In the VI round agreements were reached on the chapters on Government Procurement, Employment and Dispute Resolution, and the in next round they will define the final document for technical and legal review.
From a statement issued by the Ministry of Economy and Finance in Guatemala:
The Government and the private sector have laid the foundation for a strategy to follow to apply for formal admission to the agreement and to take advantage of, among other things, "country of origin".
The benefit of"country of origin"that can be taken advantage of by the member countries of the Transpacific Agreement allows the use of raw materials originating in another country to be used as if they were their own. This "... will be beneficial not only for the free zones themselves but also for SMEs."We are talking about the expansion of markets, because Nicaragua is coming to countries with which it does not have this free trade scheme" said the president of the Superior Council of Private Enterprise, Jose Adan Aguerri.
Three years after being signed, the Colombian Constitutional Court has approved the bilateral agreement that liberalizes 75% of industrial products over terms of 5 to 15 years.
This was the last institutional step needed to for the FTA between Costa Rica and Colombia, as the Central American country had completed all the necessary procedures, leaving only formal communication from Colombia to Costa Rica remaining, so that the agreement will go into force 60 days later.
They argue that joining the bloc offers growth potential for commercial partners who to date represent only 4% of total exports.
Enrique Egloff, president of the Chamber of Industries of Costa Rica provided support for this with figures which show that in 2015 Costa Rica's exports to the countries in the Pacific Alliance totaled $377 million and imports $1.786 billion. These amounts accounted for 4% of total exports and 12% of total imports. Of those exports, 97% are industrial goods, and for imports 95% are.
The private sector is demanding homogeneity in the foreign trade strategy, since the situation today is that there is "one protectionist minister and another who works for free trade."
In the words of José Manuel Quirce, president of the Chamber of Importers of Costa Rica (Crecex), the Solis administration needs to focus on "... harmonizing approaches in foreign trade" in order to avoid having one agriculture ministry imposing nontariff barriers to protect local production, and at the other extreme another minister of foreign trade promoting free trade.
There is still no legal framework to manage the international cooperation funds that would finance the implementation of the customs union between the two countries.
Even though the Central American Economic Integration Secretariat (SIEC) announced "progress" in the process of the Customs Union between Guatemala and Honduras, Elperiodico.com.gt denounced the obstacles preventing it, "... the most visible being the establishment of a ministerial body. The body has still not been certified and therefore can not approve the creation of a "structural fund" where international cooperation resources would be deposited. "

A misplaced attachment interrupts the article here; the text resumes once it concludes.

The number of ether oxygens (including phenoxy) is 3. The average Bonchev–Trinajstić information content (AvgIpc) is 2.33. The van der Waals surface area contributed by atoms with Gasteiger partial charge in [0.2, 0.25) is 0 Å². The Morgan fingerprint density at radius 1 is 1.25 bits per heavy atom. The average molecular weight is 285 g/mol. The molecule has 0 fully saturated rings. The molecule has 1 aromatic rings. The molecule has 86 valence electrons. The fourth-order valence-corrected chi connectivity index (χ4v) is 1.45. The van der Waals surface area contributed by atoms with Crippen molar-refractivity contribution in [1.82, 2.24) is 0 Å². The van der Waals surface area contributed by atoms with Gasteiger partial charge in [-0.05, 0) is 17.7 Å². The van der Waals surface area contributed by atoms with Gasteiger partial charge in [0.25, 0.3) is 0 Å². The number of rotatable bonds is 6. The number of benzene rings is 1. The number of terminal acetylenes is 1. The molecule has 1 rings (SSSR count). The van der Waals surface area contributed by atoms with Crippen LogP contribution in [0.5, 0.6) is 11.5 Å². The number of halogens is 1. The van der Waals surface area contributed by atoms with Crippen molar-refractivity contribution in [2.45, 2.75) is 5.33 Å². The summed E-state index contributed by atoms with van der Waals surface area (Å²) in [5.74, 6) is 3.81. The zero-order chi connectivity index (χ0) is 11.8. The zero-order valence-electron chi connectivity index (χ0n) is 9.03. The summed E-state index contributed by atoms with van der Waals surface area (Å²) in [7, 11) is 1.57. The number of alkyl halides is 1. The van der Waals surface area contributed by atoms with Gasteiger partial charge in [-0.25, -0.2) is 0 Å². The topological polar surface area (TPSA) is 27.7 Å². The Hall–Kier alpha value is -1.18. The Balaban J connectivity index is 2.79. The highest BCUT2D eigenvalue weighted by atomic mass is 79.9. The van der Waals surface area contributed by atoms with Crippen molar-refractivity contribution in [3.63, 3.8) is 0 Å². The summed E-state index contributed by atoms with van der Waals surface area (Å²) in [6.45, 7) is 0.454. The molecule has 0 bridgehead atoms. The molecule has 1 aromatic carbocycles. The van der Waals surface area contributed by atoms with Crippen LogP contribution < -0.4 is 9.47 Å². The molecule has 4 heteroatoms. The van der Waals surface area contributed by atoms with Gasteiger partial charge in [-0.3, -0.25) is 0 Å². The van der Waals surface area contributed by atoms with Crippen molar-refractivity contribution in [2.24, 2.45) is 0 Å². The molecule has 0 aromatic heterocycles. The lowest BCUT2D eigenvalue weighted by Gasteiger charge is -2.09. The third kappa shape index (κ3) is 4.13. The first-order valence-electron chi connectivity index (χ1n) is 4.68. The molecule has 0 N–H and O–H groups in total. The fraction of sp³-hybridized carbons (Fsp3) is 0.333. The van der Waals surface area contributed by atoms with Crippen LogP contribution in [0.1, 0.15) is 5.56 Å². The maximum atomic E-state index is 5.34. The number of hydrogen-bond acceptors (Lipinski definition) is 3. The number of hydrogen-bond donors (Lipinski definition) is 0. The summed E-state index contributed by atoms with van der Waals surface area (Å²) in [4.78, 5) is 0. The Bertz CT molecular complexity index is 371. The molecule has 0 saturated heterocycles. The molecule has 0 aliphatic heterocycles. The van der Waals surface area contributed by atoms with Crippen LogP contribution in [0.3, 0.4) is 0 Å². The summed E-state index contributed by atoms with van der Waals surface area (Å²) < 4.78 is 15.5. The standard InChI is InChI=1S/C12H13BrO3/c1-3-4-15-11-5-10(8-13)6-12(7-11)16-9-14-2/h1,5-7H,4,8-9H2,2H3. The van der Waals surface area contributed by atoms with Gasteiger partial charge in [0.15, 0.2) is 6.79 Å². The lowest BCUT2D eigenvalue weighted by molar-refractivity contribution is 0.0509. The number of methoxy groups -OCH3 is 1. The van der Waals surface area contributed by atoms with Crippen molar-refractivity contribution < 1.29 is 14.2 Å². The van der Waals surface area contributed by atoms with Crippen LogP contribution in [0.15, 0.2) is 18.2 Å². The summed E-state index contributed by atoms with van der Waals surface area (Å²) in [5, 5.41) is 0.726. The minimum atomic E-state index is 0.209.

The governments have confirmed that the process of technical implementation of the customs union will take between five to six months.
The Minister of Economy and Finance Ruben Morales referred to the process of the Customs Union between Guatemala and Honduras as "a gradual and progressive process, since its implementation will take five to six months. This process involves several institutions in the two countries. "
The decree approved by the Guatemalan Congress was the missing step needed to implement the free movement of people and goods between the two Central American countries.
From a statement issued by the Ministry of Trade:
Guatemala, January 22, 2016. The Congress of Guatemala yesterday approved a Protocol Enabling the Deep Integration towards the free movement of people and goods between the Republics of Guatemala and Honduras.
In Costa Rica the virtually monopolistic Industrial Sugar Cane Agricultural League is supporting a recent decree that protects blocking imports of sugar by forcing sugar fortification to be done it its place of origin.
A statement issued by the Industrial Sugarcane Agricultural League (LAICA) abounds in views on the relevance of sugar fortification -which nobody questions-, and on the supposed benefits that the company brings to the Costa Rican consumers, including " stable prices. "
The government has filed a request for entry as an observer to CARICOM and has proposed to the Caribbean block the start of negotiations for a free trade agreement.
The negotiation of a trade agreement with the bloc would increase the exchange of agricultural and manufactured goods, and improve the position of Panama as a logistics hub and tourist destination among the Caribbean countries.